Women's Championship Game • Perspective
Dawn of an era: Staley and South Carolina now set the standard
Women's National Championship • Perspective
Dawn Staley was a great player. She might be an even better coach.
The Washington PostDemocracy Dies in Darkness

Aliyah Boston’s quiet dominance has South Carolina on doorstep of a title

Aliyah Boston and South Carolina advanced to the national championship game on Friday. (AP Photo/Eric Gay)
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MINNEAPOLIS — Aliyah Boston, dominant and unbowed, shifts to the rhythm of the game. Whatever the situation demands, she will do.

Remain patient and move the ball as three defenders swarm her? No problem. Anchor South Carolina’s elite defense with textbook instincts and discipline? Gotcha. Clean up any offensive shortcomings with relentlessness on the glass and comfort operating in the low and high post? Pleasure to assist.

As South Carolina advanced to the national championship game with a 72-59 victory over Louisville on Friday night, Boston showed why she has been racking up player of the year awards. And she did it in her methodical and substantive way, rarely forcing things and influencing the action one smart, tough play at a time.

By the end, her flourishes of greatness added up to a monster stat line: 23 points, 18 rebounds and four assists. She made 8 of 12 shots, and in the fourth quarter, she stepped out and hit a three-pointer. She sank six of seven free throws. She drew seven fouls from Louisville defenders, who all but climbed her back trying to stop her in the paint.

“She has good hands,” Louisville Coach Jeff Walz said of Boston. “She moves well. She finishes on both sides of the floor. She goes after the ball. She’s good. She’s really good. It doesn’t take me to tell you what she’s good at. I’ve got a 6-year-old that can sit there and watch and be like, ‘Yeah, she’s good.’ Yeah, she’s really good."

During a season in which Iowa guard Caitlin Clark did it all and several other all-American players made this 2021-22 campaign memorable, Boston excelled with a quiet brand of dominance, very reminiscent of another astonishingly efficient post player from the U.S. Virgin Islands: Tim Duncan.

It’s seldom appropriate to make basketball comparisons across genders because the styles of male and female athletes are often so different. But the composed and complete manner in which Boston controls the game is so Duncan-like.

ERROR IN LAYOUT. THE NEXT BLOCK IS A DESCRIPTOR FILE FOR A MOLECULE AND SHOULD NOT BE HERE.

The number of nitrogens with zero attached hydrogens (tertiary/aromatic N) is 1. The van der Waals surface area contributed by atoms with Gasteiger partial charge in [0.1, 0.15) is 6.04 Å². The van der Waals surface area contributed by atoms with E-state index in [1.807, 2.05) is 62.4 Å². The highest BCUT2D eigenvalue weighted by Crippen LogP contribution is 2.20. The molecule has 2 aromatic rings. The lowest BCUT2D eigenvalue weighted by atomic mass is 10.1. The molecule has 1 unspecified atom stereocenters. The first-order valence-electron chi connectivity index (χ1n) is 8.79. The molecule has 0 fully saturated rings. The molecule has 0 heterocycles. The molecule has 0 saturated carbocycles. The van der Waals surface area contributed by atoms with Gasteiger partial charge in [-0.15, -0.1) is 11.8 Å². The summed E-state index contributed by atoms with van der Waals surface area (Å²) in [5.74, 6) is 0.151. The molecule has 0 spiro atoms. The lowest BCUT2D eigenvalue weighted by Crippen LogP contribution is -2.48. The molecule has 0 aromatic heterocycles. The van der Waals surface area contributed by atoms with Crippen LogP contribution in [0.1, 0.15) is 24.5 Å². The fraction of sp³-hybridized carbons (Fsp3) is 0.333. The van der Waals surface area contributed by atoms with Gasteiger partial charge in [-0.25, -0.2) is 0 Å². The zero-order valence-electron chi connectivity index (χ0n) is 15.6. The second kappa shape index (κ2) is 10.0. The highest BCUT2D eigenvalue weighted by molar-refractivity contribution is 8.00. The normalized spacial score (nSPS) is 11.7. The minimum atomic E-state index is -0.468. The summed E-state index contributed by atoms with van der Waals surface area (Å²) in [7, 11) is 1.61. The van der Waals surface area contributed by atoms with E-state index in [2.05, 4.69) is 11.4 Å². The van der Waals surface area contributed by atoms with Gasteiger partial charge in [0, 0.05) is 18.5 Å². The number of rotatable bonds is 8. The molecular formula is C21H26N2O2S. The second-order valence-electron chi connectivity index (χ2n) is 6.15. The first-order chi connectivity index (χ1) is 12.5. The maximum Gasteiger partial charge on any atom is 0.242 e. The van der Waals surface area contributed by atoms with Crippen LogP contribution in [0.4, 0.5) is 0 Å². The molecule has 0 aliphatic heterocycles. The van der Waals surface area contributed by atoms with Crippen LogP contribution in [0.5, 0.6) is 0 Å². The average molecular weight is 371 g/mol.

Boston didn’t come to this Final Four to prove she’s the best player in her sport. She didn’t even come to avenge last season’s 66-65 semifinal loss to Stanford. She’s in this moment, playing to maximize this opportunity. Next up will be an even tougher task in Connecticut.

“With the awards, I’m really blessed, but my main focus is bringing home a national championship Sunday night,” Boston said. “So I’m just really locked in on that.”

South Carolina (34-2), the wire-to-wire best team in women’s college basketball this season, wears that responsibility well. It’s not a burden. The Gamecocks are not overwhelmed, not afraid to say what everyone else is thinking : A national championship is the only satisfactory ending.

Most teams, no matter how great, will do anything to quell such pressure. Dawn Staley doesn’t coach most teams, however.

“At the end of the day, we’re going to be judged by championships,” Staley said. “That’s the thing that most people remember. Do we feel pressure to win? Yeah, because we’re a pretty good basketball team. We’re here.”

They’re here and fashioning a fresh take on dominance. They are, by far, the nation’s most suffocating defensive team, and though Staley has a roster full of decorated recruits, she tailors everything to that identity. It would be a thoughtless assumption to declare the Gamecocks a limited bunch that compensate for skill deficiencies with superb defense. They have the talent to play a more free-flowing offensive style. Instead, Staley channels most of their athleticism and versatility to create the hardest squad to score against, one that is flexible in the way it can shut down opponents.